From The Science Student Council
Advocating for science: A role for graduate students
By Michael Dunbar
For better or worse, government bodies play a crucial role in scientific progress. Absent appropriate federal funding, for example, the best study ever conceived may never make it past the edges of the proposal page. As graduate students, most of us are acutely aware of the need for adequate funding: our lavish lifestyles are often wholly dependent upon government-funded grants and fellowships. Yet the fact that such funding exists at all—that we are able to pursue our scientific interests and advance the field—is often taken for granted.
In today’s uncertain economic and political climate, the value of psychological research is frequently called into question. While it may seem clear to us, the widespread and long-term benefits of psychological research may not be evident to government officials as they decide which policies to implement and where to allot scarce resources. Government advocacy plays a substantial and often overlooked role in bridging the gap between scientists and politicians. The American Psychological Association (APA) and other professional societies make considerable efforts to advocate on behalf of scientists. By emphasizing the importance of psychological research in better understanding and addressing myriad problems in the real world, outreach to government officials helps to ensure that we are able to pursue our research interests. As graduate students, we owe a great deal of gratitude to those who fight on our behalf. Advocacy ensures that we are able to (slowly but surely) build our careers. But here’s the best part: it’s not just for professional lobbyists!
The ability to advocate for the importance of one’s own research is a valuable skill for any scientist. It helps us to view our research from a different perspective, and to appreciate the significance of our work in the context of broader societal issues. Advocacy also helps to refine the ability to succinctly communicate our program of research to individuals outside of the scientific community. Thus, in addition to benefiting psychological science at large, graduate students at the beginning of their careers stand to benefit immensely through engaging in advocacy work.
At our meeting this past March, members of APA’s Science Student Council (SSC) participated in advocacy training with APA’s Science Government Relations Office (GRO) staff. We subsequently went to Capitol Hill to discuss the importance of maintaining NIH funding with Congressional staff, using our own research to illustrate how psychological science can offer profound contributions to critical health issues in our country. For example, my research examines the effects of environmental context (e.g., other people smoking, smoking restrictions) on smoking behavior. I discussed the significant implications that improved understanding of factors that both facilitate and impede smoking may have for reducing chronic health problems and associated health care costs in the future. Meeting with Congressional staff members was a fantastic exercise in thinking about the ‘big picture’ perspective of my own research and how to best present it in a way that clearly answers the ‘big question’: why should I (we) care?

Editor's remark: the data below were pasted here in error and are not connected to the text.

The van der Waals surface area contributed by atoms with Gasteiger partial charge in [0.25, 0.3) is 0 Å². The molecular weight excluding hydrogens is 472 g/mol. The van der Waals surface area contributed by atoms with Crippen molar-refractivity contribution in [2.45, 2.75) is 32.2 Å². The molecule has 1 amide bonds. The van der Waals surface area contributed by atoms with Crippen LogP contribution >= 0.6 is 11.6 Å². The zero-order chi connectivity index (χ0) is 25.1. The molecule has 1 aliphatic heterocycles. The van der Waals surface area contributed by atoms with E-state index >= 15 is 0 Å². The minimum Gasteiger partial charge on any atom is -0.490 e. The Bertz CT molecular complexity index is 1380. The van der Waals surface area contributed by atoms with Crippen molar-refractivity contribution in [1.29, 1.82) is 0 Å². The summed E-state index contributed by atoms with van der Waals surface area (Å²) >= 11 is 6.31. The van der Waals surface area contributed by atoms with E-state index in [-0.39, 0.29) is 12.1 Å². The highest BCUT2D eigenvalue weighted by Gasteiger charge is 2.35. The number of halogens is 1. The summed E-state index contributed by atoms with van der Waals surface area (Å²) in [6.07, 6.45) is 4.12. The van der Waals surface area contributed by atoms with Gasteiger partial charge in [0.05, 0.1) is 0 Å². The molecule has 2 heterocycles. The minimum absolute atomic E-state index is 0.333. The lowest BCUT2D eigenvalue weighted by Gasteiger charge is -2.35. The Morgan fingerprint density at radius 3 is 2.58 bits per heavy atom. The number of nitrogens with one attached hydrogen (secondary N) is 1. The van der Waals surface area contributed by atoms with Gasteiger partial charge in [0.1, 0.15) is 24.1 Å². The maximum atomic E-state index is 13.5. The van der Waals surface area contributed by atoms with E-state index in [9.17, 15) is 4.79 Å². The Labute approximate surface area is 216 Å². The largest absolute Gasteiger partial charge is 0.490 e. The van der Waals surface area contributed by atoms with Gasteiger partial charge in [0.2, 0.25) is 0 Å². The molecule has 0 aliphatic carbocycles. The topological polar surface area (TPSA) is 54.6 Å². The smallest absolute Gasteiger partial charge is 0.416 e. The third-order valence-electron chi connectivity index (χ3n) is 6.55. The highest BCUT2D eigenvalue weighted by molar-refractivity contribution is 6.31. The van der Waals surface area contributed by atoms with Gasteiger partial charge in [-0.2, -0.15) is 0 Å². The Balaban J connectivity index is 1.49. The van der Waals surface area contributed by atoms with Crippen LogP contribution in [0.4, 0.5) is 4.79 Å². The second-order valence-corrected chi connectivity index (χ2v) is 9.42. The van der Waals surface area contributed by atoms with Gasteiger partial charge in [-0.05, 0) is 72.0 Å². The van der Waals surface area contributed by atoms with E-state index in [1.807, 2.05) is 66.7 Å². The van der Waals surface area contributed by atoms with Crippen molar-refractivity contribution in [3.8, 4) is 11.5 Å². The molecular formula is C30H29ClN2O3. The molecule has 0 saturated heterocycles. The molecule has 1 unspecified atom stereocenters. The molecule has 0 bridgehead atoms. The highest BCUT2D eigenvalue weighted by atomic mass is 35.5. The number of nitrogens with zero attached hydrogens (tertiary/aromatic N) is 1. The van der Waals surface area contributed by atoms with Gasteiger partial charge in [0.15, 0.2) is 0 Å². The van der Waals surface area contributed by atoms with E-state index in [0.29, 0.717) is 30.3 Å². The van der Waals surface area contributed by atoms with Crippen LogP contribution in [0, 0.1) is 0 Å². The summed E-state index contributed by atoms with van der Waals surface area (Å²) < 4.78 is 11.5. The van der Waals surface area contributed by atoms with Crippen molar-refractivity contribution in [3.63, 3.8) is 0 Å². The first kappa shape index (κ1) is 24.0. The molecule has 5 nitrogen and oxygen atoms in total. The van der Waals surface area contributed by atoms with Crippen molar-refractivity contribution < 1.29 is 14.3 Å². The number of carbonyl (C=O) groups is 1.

Such experiences have propelled science advocacy to a permanent position in the SSC mission statement. Students can now find information about becoming involved with advocacy through the SSC’s web page. Past SSC articles (e.g., “The Graduate Student Advocacy Tool Kit”) provide detailed information about the tools you need to get involved in science advocacy as a student. Additional information on how to take action can also be found online at the Science Directorate’s GRO website. A solid first step to getting involved is becoming aware of the broader policy climate and the current issues that may be especially relevant to psychological research. Subscribing to APA’s Science Policy Insider News (SPIN) is also a great way to stay up-to-date with periodic overviews of critical science policy issues.
Advocacy is beneficial for every scientist, but it is crucial to maintaining a climate in which early career researchers can flourish. Today’s graduate students strive to advance our fields, contribute new and exciting ideas to the scientific community, and improve the world. As we push forward, it is both our privilege and our responsibility to fight for the ability to do so.
Michael Dunbar is the health psychology representative on the APA Science Student Council. He is currently a doctoral student in clinical and health psychology at the University of Pittsburgh. His interests include the relationship between craving and drug use and environmental influences on smoking behavior and health decision-making.
PSA is a free monthly email publication from the APA Science Directorate. If you’re not already receiving PSA, request your free subscription now!